Dailey & Vincent: “Brothers from Two Different Mothers”

by Tom Thorpe

Two years ago, my wife and I were sitting in a hotel room in Nashville during IBMA in the California Bluegrass Association’s hospitality suite waiting for the showcase of a new group to be called “Dailey & Vincent.”  Of course we recognized the names from Jaime’s work with Doyle Lawson’s Quicksilver and Darren’s contributions to Ricky Skaggs’ Kentucky Thunder.  So, what were these two guys doing leaving such successful gigs to venture out together with a new, unknown project?  Karen and I were in the front row of this small hotel suite, so we were soon to find out.  Within a minute into their first song, we heard harmonies coming from this unique blend of talented performers unlike anything we ever heard before!  Only one year later, Dailey & Vincent were to take home no fewer than seven trophies at IBMA’s 2008 Award Show for their debut album.

“Brothers from Two Different Mothers” is their second release and this one, too, is a winner.  Though the title of this project raises some questions, it refers to the seminal brother performing acts of the 30’s, 40’s and 50’s like the Delmore Brothers, the Louvin Brothers, the Monroe Brothers, the Dixon Brothers, the Lilly Brothers and others.  Brother duets have a special chemistry perhaps due to growing up together, biology or matching vocal tones attributed as much to DNA as talent.  Throughout this album, it is obvious that Jaime and Darren honor the work done by these earlier brother acts and that they learned valuable lessons by listening closely to those performers.  Though their DNA isn’t the same (at least we don’t think so), their voices blend together with the smoothness of a fine meritage wine.  Jaime’s high tenor, Darren’s tenor and Jeff Parker’s baritone voices soar to new heights in each of the twelve cuts on this CD. 

It seems that everyone I’ve spoken to about “Brothers from Two Different Mothers” has different favorite songs on the album.  My choice for top song honors, though, goes to a Ron Spears song called “Please Don’t Let Our Sweet Love Die” which Jaime’s liner notes says was a last minute addition to the CD.  This song is so well written and sung, using harmony techniques such as modulation which can only be carried out well by singers as gifted as Jamie Dailey and Darren Vincent.  Wow!  When I listened to this tune for the first time, it gave me goose bumps.  Both the singing and instrumentation raise the bluegrass bar to new heights, which the rest of us mere mortal musicians can only hope to achieve in our wildest dreams.  I’d pick this song for IBMA’s bluegrass Song of the Year right now.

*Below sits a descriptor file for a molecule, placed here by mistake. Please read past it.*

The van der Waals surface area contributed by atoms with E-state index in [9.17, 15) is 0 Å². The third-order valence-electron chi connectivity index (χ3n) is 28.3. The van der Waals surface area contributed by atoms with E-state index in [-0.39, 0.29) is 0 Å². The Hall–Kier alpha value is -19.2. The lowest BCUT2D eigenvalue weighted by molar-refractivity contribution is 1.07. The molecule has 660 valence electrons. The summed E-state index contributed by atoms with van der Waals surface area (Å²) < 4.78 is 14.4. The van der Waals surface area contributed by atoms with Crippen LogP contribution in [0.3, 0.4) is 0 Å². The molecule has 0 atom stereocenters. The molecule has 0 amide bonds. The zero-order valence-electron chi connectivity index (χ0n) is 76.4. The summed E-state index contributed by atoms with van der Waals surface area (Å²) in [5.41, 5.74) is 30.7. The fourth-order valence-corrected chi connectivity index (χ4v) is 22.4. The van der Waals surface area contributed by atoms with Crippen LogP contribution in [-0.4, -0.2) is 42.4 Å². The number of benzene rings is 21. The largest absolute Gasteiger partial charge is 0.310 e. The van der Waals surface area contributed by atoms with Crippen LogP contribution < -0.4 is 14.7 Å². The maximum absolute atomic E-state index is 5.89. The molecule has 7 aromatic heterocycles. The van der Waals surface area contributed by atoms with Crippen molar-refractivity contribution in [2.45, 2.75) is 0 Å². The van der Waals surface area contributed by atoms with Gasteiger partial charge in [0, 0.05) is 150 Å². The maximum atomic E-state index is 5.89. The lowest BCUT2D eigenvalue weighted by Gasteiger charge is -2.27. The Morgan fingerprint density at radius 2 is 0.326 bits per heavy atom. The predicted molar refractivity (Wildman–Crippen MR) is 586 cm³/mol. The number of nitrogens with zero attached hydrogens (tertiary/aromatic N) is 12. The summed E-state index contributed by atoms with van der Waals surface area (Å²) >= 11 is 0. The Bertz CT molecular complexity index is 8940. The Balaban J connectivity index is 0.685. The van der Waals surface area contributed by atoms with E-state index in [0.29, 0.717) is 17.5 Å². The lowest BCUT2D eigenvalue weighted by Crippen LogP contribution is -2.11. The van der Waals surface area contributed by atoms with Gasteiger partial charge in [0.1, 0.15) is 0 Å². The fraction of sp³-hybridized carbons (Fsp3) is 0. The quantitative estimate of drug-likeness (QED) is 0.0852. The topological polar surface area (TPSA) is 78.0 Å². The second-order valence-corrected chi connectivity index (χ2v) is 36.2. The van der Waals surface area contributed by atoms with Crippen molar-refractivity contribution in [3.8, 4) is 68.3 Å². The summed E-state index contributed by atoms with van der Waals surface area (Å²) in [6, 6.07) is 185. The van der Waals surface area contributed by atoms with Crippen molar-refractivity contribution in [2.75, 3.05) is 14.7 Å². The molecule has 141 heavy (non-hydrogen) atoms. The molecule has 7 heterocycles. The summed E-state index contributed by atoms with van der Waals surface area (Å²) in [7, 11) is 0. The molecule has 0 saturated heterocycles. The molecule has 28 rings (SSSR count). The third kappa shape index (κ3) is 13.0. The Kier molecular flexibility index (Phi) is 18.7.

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“Please Don’t Let Our Sweet Love Die”

Other standout cuts for me include: “Years Ago,” a Statler Brothers song that demonstrates Dailey and Vincent’s respect for the harmonies and performing prowess of the Statlers; “Head Hung Down” is a straightforward, driving bluegrass breakdown song which showcases the instrumental talent of Jamie on guitar, Darren on bass, Joe Dean on banjo, Jeff Parker on mandolin and Adam Haynes on fiddle; “You Oughta Be Here with Me” is a Roger Miller country song that features wonderful three-part harmony; “On the Other Side” kicked off by Jaime will reach into your heart and soul, bringing you to your feet with tears in your eyes. 

It’s so hard to just choose a few of the twelve cuts on this project as my favorites, but I encourage you all to get this CD and make your own choices. This album has already debuted at #1 on Billboard’s Top Bluegrass Albums chart.  It is polished, classy, moving and another tribute not only to bluegrass brother duets, but also to this fine band. The liner notes included are simple but informative, especially the section that speaks about the various approaches to harmony singing.  I can’t wait for October to again sit in the Ryman and watch these guys walk back and forth to the stage to receive their accolades.  They’ve earned them!  


Rounder Records

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